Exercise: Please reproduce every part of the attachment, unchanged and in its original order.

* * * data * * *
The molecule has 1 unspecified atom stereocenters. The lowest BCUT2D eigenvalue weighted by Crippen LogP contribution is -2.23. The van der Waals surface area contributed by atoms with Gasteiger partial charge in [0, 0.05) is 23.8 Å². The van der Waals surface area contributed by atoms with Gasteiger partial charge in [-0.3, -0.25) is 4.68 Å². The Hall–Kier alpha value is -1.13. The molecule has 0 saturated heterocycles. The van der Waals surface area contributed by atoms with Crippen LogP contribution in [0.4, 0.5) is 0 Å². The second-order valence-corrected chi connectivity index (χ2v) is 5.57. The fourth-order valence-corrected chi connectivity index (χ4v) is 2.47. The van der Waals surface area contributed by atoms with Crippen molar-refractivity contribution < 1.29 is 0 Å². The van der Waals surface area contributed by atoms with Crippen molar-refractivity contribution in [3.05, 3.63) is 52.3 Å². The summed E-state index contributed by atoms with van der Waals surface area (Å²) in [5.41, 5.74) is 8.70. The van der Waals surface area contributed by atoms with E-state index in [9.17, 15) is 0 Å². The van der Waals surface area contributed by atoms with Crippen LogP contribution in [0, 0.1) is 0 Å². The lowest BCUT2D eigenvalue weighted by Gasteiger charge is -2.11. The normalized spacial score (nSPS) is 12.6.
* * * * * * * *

The molecule has 1 unspecified atom stereocenters. The lowest BCUT2D eigenvalue weighted by Crippen LogP contribution is -2.23. The van der Waals surface area contributed by atoms with Gasteiger partial charge in [0, 0.05) is 23.8 Å². The van der Waals surface area contributed by atoms with Gasteiger partial charge in [-0.3, -0.25) is 4.68 Å². The Hall–Kier alpha value is -1.13. The molecule has 0 saturated heterocycles. The van der Waals surface area contributed by atoms with Crippen LogP contribution in [0.4, 0.5) is 0 Å². The second-order valence-corrected chi connectivity index (χ2v) is 5.57. The fourth-order valence-corrected chi connectivity index (χ4v) is 2.47. The van der Waals surface area contributed by atoms with Crippen molar-refractivity contribution < 1.29 is 0 Å². The van der Waals surface area contributed by atoms with Crippen molar-refractivity contribution in [3.05, 3.63) is 52.3 Å². The summed E-state index contributed by atoms with van der Waals surface area (Å²) in [5.41, 5.74) is 8.70. The van der Waals surface area contributed by atoms with E-state index in [9.17, 15) is 0 Å². The van der Waals surface area contributed by atoms with Crippen LogP contribution in [0, 0.1) is 0 Å². The lowest BCUT2D eigenvalue weighted by Gasteiger charge is -2.11. The normalized spacial score (nSPS) is 12.6.